Books to read during National Eating Disorder Awareness week

National Eating Disorder Awareness Week

The National Eating Disorder Association (NEDA) recently estimated that 20 million women (and 10 million men) will suffer from an eating disorder at some point in their lives. National Eating Disorder Awareness week is February 25 – March 3 this year. Whether you struggle with disordered eating or love someone with an eating disorder, there’s a book on this list to help guide you in eating disorder awareness.  

Eat to Love: A Mindful Guide to Transforming Your Relationship with Food, Body, and Life by Jenna Hollenstein

In Eat to Love, you’ll discover how to eat mindfully. Neither a diet book nor a manual, this book will inspire you to love your body as it is. Using a Buddhist approach, Eat to Love will reset your thinking and your relationship with food to lead you to a happier and healthier life.


End Emotional Eating: Using Dialectical Behavior Therapy Skills to Cope with Difficult Emotions and Develop a Healthy Relationship to Food by Jennifer Taitz Psy.D.

Coping emotionally by eating is not the answer. This book shares scientific skills to manage your emotions so you do not get consumed with the need to eat to comfort yourself during emotional times. Focusing on DBT skills, you’ll learn how to manage feelings and live in the present.


Sad Perfect by Stephanie Elliot

Sad Perfect is the story of a girl with a unique eating disorder called ARFID. When Pea is diagnosed with it, she takes part in an outpatient program to change her relationship with food. With the support of family, friends and a new boyfriend, Pea will make her way toward recovery.


What I Lost by Alexandra Ballard

What I Lost is the fictional story of Elizabeth, who is sent to an inpatient eating disorder center after she loses 40 pounds. Determined to recover so that she can get back home and restrict food again, Elizabeth figures out that maybe her mom needs treatment too. A story about a resilient girl who takes an active part in recovery, this one will inspire and entertain.


Brave Girl Eating by Harriet Brown

Author and mother Harriet Brown shares an intimate portrayal of her daughter’s and family’s struggle with anorexia nervosa. Including scientific facts, history and their own personal journey, Brave Girl Eating is an important story of how this mental illness can affect the whole family.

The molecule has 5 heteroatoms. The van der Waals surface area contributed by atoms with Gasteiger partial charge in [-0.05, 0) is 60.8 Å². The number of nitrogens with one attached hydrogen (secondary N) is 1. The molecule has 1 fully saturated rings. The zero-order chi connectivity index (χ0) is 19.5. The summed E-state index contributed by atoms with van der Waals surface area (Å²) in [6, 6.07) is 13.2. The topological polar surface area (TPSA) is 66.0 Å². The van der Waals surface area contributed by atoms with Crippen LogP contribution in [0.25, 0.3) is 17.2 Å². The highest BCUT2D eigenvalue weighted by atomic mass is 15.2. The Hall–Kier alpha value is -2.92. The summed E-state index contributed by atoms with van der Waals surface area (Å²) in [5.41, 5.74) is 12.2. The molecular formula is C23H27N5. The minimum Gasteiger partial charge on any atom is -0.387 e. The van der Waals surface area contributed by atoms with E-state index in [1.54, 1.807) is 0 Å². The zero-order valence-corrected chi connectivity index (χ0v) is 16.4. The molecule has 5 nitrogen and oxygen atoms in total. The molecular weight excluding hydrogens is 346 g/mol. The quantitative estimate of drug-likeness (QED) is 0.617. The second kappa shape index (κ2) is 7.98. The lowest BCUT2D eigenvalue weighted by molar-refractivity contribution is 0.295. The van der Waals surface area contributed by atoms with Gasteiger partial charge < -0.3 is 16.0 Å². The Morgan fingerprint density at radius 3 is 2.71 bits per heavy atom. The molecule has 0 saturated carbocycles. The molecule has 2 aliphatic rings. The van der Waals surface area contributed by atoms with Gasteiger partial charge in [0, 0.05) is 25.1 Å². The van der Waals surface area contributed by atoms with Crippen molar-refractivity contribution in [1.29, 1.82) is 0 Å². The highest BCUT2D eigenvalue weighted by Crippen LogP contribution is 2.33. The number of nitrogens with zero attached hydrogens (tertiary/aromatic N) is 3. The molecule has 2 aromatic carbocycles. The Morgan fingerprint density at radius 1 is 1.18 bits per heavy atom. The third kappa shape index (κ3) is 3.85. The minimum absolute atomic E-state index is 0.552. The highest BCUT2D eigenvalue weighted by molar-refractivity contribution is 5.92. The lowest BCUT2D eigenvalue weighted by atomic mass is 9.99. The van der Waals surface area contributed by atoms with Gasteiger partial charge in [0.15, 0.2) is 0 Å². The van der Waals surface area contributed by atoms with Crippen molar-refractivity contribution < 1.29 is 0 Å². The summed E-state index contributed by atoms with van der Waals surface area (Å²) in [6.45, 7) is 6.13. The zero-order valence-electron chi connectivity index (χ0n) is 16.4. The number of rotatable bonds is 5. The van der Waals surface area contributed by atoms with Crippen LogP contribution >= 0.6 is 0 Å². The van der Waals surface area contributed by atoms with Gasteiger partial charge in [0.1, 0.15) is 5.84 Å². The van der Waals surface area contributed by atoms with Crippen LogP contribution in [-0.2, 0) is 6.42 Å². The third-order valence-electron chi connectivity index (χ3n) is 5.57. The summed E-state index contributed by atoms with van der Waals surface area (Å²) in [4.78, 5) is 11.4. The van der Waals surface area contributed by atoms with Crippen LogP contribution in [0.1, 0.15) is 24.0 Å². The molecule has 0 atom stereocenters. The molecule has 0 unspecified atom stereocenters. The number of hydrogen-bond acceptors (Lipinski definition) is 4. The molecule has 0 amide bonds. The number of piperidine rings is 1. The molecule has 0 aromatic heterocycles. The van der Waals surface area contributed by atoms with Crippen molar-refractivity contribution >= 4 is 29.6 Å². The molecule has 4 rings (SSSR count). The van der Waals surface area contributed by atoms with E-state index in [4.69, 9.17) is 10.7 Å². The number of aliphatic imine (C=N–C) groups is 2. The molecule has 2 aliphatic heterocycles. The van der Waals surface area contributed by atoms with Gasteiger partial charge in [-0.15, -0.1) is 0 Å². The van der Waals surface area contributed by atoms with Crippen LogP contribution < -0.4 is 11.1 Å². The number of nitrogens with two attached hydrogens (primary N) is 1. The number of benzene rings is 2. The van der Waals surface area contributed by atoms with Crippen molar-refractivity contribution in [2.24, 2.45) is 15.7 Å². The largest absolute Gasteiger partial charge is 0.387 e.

Thin by Grace Bowman

An inspirational memoir about a girl who almost starved to death, Thin is an honest account of what anorexia is like. The story answers the question of whether any woman can have a normal relationship with food and will help readers understand the possibility of overcoming eating disorders.


The Girl in the Gold Bikini: My Turbulent Journey Through Food and Family by Dana Goldstein

After fighting her weight and relationship with food for 40 years, Dana Goldstein had had enough. She started to write her autobiography which turned into a personal story of acceptance because she finally discovered that people liked her the way she was. Through bad habits and triumphs, the author takes her relationship with food into her own hands and learns to love herself.


Embody: Learning to Love Your Unique Body (and quiet that critical voice!) by Connie Sobczak

Incorporating fundamental skills and the knowledge that you can live a healthy balanced lifestyle within the body you have been given, Embody inspires self-love and acceptance. With no rules to follow, you can improve the way you eat, while decreasing anxiety and gaining self-esteem so that you can live a more peaceful and mindful life.

(Feature image courtesy of @fiercereads)

Stephanie Elliot

Stephanie Elliot writes for a variety of websites and magazines on topics such as parenting, mental health issues, relationships, and of course, books. She is an editor and book reviewer. Stephanie is also the author of the young adult novel, Sad Perfect, which was inspired by her own daughter’s journey with ARFID, Avoidant/Restrictive Food Intake Disorder. She lives in Scottsdale, Arizona, with her husband and their three children. For more info, visit www.stephanieelliot.com.

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